Verizon continues to seek AT&T and FirstNet agreement on higher levels of interoperability to support first-responder communications, although no such discussion have occurred to date, according to Verizon officials.

Contrary to some industry speculation, basic interoperability exists between Verizon and the FirstNet system being deployed by AT&T, in terms of the ability to transmit public-safety traffic back and forth, Nick Nilan, Verizon’s director of public-sector strategy. However, Verizon wants more comprehensive interoperability between the networks, particularly in the areas of application interoperability, mutual recognition of priority-and-preemption services and the ability to support mission-critical-push-to-talk (MCPTT) communications between the networks, he said.

“Our message is clear: there is interoperability between Verizon customers and AT&T customers, and Verizon customers and FirstNet customers, today for voice, text, video and e-mail—all of the standard data applications that are in use by consumers, public safety can use those, too,” Nilan said during an interview with IWCE’s Urgent Communications. “We want to make sure that there’s not confusion in the market that you won’t be able to call a first responder on another network.

“What we’re asking for from AT&T and FirstNet—and we continue to ask them to come to the table, to at least have these conversations—are real-time data sharing across applications. No public-safety agency should have to choose a network based on where an application sits or what applications they’ll have access to.”

Mike Maiorana, Verizon’s senior vice president for the public sector, echoed this sentiment during a presentation he made during the APCO 2018 show conducted last week in Las Vegas.

“Since the AT&T is a commercial network run on 3GPP standards and our network is a commercial network run on 3GPP standards, we believe there is a pathway to true interoperability to enable Verizon customers to effectively communicate to AT&T customers,” Maiorana said during the presentation.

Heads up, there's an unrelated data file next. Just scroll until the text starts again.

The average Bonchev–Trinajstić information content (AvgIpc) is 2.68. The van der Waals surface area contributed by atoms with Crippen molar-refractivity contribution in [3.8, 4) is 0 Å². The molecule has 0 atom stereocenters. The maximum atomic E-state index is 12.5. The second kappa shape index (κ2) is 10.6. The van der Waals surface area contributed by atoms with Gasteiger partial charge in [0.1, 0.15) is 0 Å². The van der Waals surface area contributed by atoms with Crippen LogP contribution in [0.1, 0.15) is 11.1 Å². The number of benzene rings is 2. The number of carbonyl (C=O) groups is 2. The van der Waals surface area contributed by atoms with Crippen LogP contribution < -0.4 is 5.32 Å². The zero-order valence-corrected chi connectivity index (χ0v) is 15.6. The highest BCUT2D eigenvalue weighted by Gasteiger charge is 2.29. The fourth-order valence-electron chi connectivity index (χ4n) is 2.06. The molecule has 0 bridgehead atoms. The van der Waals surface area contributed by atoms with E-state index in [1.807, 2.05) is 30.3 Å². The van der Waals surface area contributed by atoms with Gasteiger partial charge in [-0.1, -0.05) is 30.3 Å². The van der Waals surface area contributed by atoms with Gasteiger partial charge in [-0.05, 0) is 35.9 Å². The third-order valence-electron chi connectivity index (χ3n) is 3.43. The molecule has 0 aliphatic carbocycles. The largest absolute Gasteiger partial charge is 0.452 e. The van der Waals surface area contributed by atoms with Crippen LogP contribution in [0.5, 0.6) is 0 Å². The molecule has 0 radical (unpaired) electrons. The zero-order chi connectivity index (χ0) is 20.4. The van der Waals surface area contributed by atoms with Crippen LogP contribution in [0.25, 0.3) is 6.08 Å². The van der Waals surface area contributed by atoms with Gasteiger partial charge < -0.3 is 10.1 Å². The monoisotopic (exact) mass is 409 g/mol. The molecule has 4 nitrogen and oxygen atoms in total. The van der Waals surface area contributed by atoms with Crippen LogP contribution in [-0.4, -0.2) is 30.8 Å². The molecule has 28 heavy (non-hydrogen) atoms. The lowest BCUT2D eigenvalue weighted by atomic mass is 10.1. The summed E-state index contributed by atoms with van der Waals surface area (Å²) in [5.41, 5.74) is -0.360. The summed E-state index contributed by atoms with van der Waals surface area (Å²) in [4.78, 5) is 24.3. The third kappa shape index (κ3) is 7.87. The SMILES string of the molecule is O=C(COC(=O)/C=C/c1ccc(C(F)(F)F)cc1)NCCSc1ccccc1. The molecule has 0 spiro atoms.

Maiorana highlighted the importance of the priority and preemption status of users from the other network, “so an AT&T with a certain level of priority is recognized by the Verizon network with that same level of priority, and vice-versa.

“We believe that this is the future. We’re advocating for interoperability. We’re not advocating for a piece of the FirstNet contract. We’re not advocating to earn a spot there. We’re advocating to maintain our business in the public-safety space to deliver the best network with the best technology and the best applications and allow our customers to decide which network in their local market would serve them best.”

Both Maiorana and Nilan acknowledged that no such interoperability discussions between Verizon, AT&T and FirstNet have occurred thus far.

Verizon traditionally has been the market leader in providing wireless broadband services to public-safety agencies, garnering about 70% of the market, according to some estimates. Despite the presence of FirstNet in the marketplace, Verizon’s $4.6-billion public-sector business continues to grow, Maiorana said.

“We don’t report on numbers at the segment level, but the amount of new business that we have secured in the past year exponentially outweighs the number of customers that have switched to AT&T … in the public-sector segment overall,” Maiorana said during an interview with IWCE’s Urgent Communications conducted during the APCO 2018 show.